Faster system tests in Django

Dimitris Glezos
May 7, 2012
7 min read

There are countless posts out there evangelizing the importance of testing in
the development process. This is not one of those posts. Just to make sure we
are all on the same page though, as a team we strongly believe you should first
write your tests, then (re)write the actual code again and again, until all tests
pass and finally enjoy a (more) peaceful night. If you don’t do so, you’d better have
Jack Sparrow‘s improvisation skills and love caffeine.

Now, time to get technical. Here’s how we managed to speed up our test suite by a 3x factor.

System tests

We are not talking about “Unit test vs System test” here. Unit tests are fast, granular and localized. They should be used to test as much code as possible. However, they are not a replacement for system tests or integration tests and vice versa. We need system tests to ensure that the separate units fit together nicely to make the entire application work. Since, system tests tend to be slower, their count should be very low compared to unit tests. A reasonable ratio between unit and system tests would be 9:1.

I feel we are being too harsh on system tests, ain’t we? Wouldn’t it be wonderful if you could make system tests faster? The faster the better. Let’s see how we did it in Transifex.

Test setup in Transifex

  • Simple test cases subclass from transifex.txcommon.tests.base.BaseTestCase, a subclass of django.test.TestCase and other helper classes.
  • BaseTestCase is responsible for loading fixtures and setting up test data like sample projects, resources, permissions, user, clients, etc.
  • A test case contains only related test methods.
  • Fixture based.
  • Very few instances of TransactionTestCase, most of them are subclasses of TestCase.
  • Most tests subclass from a transifex.txcommon.tests.base.BaseTestCase (a subclass of TestCase) to load fixtures and setup initial data (like users, projects, resources, teams, etc.) needed by most tests in Transifex.

The way Django runs instances of TestCase

  • Load fixtures (if any) for each test method
  • Setup url map, test outbox and test client
  • Set up initial data for test method in setUp() method.
  • Run test method
  • Rollback changes made in database if database (like postgresql) supports rollback, else truncate tables (in case of MySQL like databases).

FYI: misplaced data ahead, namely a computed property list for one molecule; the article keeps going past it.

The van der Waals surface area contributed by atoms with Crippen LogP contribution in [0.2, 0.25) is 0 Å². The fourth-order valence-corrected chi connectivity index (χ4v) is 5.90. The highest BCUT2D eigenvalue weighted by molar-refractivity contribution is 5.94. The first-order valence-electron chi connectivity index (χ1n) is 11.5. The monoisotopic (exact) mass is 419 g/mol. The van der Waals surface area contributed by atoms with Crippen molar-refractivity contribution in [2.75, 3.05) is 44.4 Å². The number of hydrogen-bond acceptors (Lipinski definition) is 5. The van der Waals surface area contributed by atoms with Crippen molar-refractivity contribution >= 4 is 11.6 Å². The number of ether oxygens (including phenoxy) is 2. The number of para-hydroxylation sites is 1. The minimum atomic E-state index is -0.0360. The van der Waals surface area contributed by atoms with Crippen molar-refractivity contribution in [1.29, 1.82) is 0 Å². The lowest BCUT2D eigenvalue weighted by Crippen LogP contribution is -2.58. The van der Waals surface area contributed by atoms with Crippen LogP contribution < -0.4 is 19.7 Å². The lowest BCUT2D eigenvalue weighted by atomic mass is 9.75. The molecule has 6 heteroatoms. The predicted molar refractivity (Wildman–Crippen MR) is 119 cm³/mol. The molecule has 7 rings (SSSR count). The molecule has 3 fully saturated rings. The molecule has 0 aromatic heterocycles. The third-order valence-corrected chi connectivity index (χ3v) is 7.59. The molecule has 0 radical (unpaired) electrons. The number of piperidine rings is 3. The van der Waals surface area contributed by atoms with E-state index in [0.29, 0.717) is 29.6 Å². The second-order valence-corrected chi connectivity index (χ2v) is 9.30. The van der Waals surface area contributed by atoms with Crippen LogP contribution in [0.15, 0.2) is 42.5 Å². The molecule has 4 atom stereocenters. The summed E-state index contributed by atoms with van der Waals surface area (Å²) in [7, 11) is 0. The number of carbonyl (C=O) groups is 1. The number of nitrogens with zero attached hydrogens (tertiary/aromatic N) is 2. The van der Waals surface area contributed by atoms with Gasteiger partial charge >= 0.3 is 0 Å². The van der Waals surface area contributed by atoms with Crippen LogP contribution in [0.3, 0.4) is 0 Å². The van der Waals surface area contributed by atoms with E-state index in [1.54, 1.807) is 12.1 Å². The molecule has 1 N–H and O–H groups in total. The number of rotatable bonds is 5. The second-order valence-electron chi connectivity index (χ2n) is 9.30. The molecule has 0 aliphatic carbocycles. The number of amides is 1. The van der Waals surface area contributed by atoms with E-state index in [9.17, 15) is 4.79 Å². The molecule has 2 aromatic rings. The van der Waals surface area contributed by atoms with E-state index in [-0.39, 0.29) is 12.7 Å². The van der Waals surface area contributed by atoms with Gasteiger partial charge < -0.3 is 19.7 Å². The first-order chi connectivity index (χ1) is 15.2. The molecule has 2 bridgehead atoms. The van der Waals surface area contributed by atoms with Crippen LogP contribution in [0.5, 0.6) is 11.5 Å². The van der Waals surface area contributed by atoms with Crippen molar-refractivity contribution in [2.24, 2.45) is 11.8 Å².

• Reset url map, fixtures, test outbox and test client

Causes of concern

  1. Setting up initial test data for each test method of a test case can add a lot of overhead if there’s a lot of initialization done in the setUp method of the test case (as in case of our test cases subclassed from BaseTestCase).
  2. That overhead gets even worse if there are fixtures included in the test case. Django loads them for each test method. Loading fixtures has a considerable overhead and makes the test suite a lot less maintainable. Small changes in model will break fixture importing.

You may be thinking that “Why the hell do I need to setup a lot of data for each test? I can just setup what data I need.”

Yes, you are correct in that. [1] has got a lot of latency the usual way. But there are other things to consider too. It helps a developer spend less time setting up the world during writing a test. It’s an overkill to setup the world for each test case separately. Also, it leads to redundancy of setup code. About fixtures, we plan to get rid of them in due course of time.

It seems like it’s trade off between the ease of writing tests and test speed. Well, we are kind of greedy in these cases and want to have both 😀

All we needed was to find a way to do away with the latency of setting up the world for the BaseTestCase.

What did we need?

  • Load fixtures once during a run of the entire test suite
  • Setup initial test data once every test case (subclass of BaseTestCase or TestCase)
  • Initial test data setup should do database write as minimum as possible


  1. Load fixtures in the test runner to ensure that this process runs once for the entire test suite run.

    class TxTestSuiteRunner(DjangoTestSuiteRunner):
    def setup_databases(self, **kwargs):
    return_val = super(TxTestSuiteRunner, self).setup_databases(
    databases = connections